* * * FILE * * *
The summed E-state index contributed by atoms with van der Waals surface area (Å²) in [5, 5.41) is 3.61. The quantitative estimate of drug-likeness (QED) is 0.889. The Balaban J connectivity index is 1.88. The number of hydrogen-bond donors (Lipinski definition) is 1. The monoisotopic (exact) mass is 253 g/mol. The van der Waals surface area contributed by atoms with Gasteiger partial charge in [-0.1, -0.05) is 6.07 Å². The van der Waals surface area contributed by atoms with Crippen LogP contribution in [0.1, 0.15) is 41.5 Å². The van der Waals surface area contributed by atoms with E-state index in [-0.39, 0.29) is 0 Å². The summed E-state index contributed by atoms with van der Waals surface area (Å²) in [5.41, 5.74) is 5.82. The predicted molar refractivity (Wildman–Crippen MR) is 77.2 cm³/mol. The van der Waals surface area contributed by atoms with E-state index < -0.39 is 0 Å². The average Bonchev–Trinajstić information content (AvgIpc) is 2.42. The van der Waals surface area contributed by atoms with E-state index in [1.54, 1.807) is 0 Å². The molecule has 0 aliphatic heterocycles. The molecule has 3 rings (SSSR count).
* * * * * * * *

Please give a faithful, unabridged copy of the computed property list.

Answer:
The summed E-state index contributed by atoms with van der Waals surface area (Å²) in [5, 5.41) is 3.61. The quantitative estimate of drug-likeness (QED) is 0.889. The Balaban J connectivity index is 1.88. The number of hydrogen-bond donors (Lipinski definition) is 1. The monoisotopic (exact) mass is 253 g/mol. The van der Waals surface area contributed by atoms with Gasteiger partial charge in [-0.1, -0.05) is 6.07 Å². The van der Waals surface area contributed by atoms with Crippen LogP contribution in [0.1, 0.15) is 41.5 Å². The van der Waals surface area contributed by atoms with E-state index in [-0.39, 0.29) is 0 Å². The summed E-state index contributed by atoms with van der Waals surface area (Å²) in [5.41, 5.74) is 5.82. The predicted molar refractivity (Wildman–Crippen MR) is 77.2 cm³/mol. The van der Waals surface area contributed by atoms with E-state index < -0.39 is 0 Å². The average Bonchev–Trinajstić information content (AvgIpc) is 2.42. The van der Waals surface area contributed by atoms with E-state index in [1.54, 1.807) is 0 Å². The molecule has 0 aliphatic heterocycles. The molecule has 3 rings (SSSR count).